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 NanoMan 01-17-2013 10:58 PM

Recipe calls for water hardness

This is a question of water hardness. My understanding is that water hardness is largely determined by the ppm of Ca++, and to a lesser degree, Mg++. So if a recipe calls for setting brewing water to a hardness of 100 ppm, are they essentiall saying set the Ca++ to 100 ppm?

NanoMan

 Hermit 01-18-2013 12:26 AM

My guess, and it is just a guess, is they would mean total hardness.

I got this recently to at least get me started.
http://www.apifishcare.com/products/product.aspx?productid=74
The "G" would be for general hardness.

 ajdelange 01-18-2013 12:48 PM

Total hardness is the sum of the calcium and magnesium hardnesses. When someone says the water has a hardness of 100 they haven't told you the whole story as that could mean calcium hardness of 1 and magnesium hardness of 99 or magensium hardness of 1 and calcium hardness of 99 or anything in between. If you are trying to replicate a recipe that says 'hardness 100', which recipe I would be suspicious of because of this very uncertainty, I would use 40 mg/L Ca++ (equivalent to 100 ppm hardness) because calcium is twice as effective at lowering mash pH as magnesium and magnesium doesn't taste very good.

 mabrungard 01-18-2013 12:50 PM

That is a dumb way to describe the water quality needed for a recipe. But, I would say that they may be referring to hardness as CaCO3. If you assume that all of that hardness is due to calcium, the calcium concentration is 40 ppm. That is just barely adequate for normal brewing conditions, but you can brew with it.

Now if the recipe had called out a particular Residual Alkalinity for the brewing water, that could be OK and would be more descriptive. Unfortunately, even that description is not definite and can be produced with a wide range of hardness and alkalinity. A recommendation for RA of your brewing water is still kind of stupid, but it would more likely lead to an appropriate mash pH. To illustrate how dumb this is, look at Pilsen and Burton water. Both have RA's of approximately zero. But the level of mineralization will greatly affect the finished beers. Make an IPA with Pilsen water and its nowhere near as bold as expected. Make a Pilsner with Burton water and you wouldn't recognize it.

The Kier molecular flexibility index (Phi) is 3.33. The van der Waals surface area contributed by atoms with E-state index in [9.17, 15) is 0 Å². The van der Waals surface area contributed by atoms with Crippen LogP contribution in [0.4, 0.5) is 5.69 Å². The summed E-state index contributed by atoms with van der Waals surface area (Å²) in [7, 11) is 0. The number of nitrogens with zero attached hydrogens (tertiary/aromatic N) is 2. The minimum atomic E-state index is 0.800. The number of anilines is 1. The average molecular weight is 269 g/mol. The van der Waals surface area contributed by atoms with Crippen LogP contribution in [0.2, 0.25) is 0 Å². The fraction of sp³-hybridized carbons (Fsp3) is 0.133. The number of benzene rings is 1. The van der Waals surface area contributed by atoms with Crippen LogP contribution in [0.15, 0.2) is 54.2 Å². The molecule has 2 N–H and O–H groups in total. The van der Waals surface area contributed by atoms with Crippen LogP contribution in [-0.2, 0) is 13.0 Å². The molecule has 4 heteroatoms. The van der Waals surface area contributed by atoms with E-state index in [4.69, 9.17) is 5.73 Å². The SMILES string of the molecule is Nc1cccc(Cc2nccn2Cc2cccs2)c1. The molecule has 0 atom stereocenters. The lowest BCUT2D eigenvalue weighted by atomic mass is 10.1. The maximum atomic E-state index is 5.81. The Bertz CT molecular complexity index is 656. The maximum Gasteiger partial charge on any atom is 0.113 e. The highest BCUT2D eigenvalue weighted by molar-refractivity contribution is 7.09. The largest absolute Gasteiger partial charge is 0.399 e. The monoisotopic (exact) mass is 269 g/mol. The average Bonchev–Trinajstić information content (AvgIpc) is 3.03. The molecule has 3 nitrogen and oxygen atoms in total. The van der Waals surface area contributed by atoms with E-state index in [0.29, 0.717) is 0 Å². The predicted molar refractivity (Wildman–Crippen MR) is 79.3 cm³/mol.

A wiser recipe description for recommended water conditions would be to provide approximate concentrations for each of the 6 major ions we are interested in for brewing.

 ajdelange 01-18-2013 01:51 PM

Quote:
 Originally Posted by mabrungard (Post 4798712) A wiser recipe description for recommended water conditions would be to provide approximate concentrations for each of the 6 major ions we are interested in for brewing.
That jogs a memory: I used to include chlorine/chloramine on the list and refer to them as The Significant Seven.

 NanoMan 01-18-2013 05:48 PM

Thanks for the info. I am hesitant to speak to the merit of this approach in setting brewing liqour as it is the method Mitch Steele of Stone Brewing Co. is using for his recipes in his new IPA book.

AJ Delange, can you explain a bit how 40 mg/L Ca++ is equivalent to 100 ppm hardness?

Cheers!

 mabrungard 01-18-2013 06:34 PM

Quote:
 Originally Posted by NanoMan (Post 4799747) Thanks for the info. I am hesitant to speak to the merit of this approach in setting brewing liqour as it is the method Mitch Steele of Stone Brewing Co. is using for his recipes in his new IPA book.
Ahh! I see.

Well, Mitch is a former Anheuser Busch brewer and that is probably a way they taught him. Of course when brewing mega lager, those other ions are typically low and are never increased for brewing. The ions they care about are calcium and bicarbonate. As long as the rest of them are low, its good brewing water for them. Its interesting that he uses 100 ppm hardness as his criterion. I had come to a similar conclusion that 40 ppm calcium was the minimum desirable concentration in brewing water for oxalate precipitation and yeast health.

Hardness is still not a very useful descriptor of water requirements for brewing, though.

 ajdelange 01-18-2013 07:01 PM

Quote:
 Originally Posted by NanoMan (Post 4799747) AJ Delange, can you explain a bit how 40 mg/L Ca++ is equivalent to 100 ppm hardness?
100 ppm means that there are 2 milliequivalents of charge per liter. Thus each 50 ppm as Calcium Carbonate is eqivalent to 2 milliequavalents per liter. An equivalent is Avogadro's number of electrical charges. Twenty milligrams of calcium carries 1 mEq of charge. Thus the 'equivalent weight' of calcium is 20 g/equivalent or 20 mg/mEq. For magnesium it is 12.15 mg/mEq. In measuring alkalinity we measure the number of milliequivalents of acid required to neutralize all the carbonate and bicarbonate. By doing everything in mEq/L we can compare the effects of calcium, magnesium and bicarbonate/carbonate in the same units. In Europe they do this. In the US we observe that if 100 mg of calcium carbonate (1 millimole) is dissolved in water using carbonic acid in imitation of the way limestone gets dissolved in nature, there will be 2 millimoles of positive charge on the calcium ions and 2 on bicarbonate ions. Thus we can put everything in terms of calcium carbonate by saying that 100/2 = 50 mg/L calcium carbonate is equivalent to 2 mEq.

Thus, anytime you see 'as calcium carbonate' divide by 50 to get milliequivalents and then multiply by the equivalent weight of whatever it is you are interested in to get mg.

 NanoMan 01-18-2013 07:31 PM

Time to dust off my inorganic chem books. Better get a beer first....

Cheers!

 ajdelange 01-18-2013 09:42 PM

The stuff about equivalent weights you will find in any beginning chem book. The 'as CaCO3' is a peculiarity of the US water industry (just as the as CaO is a peculiarity of the German....).

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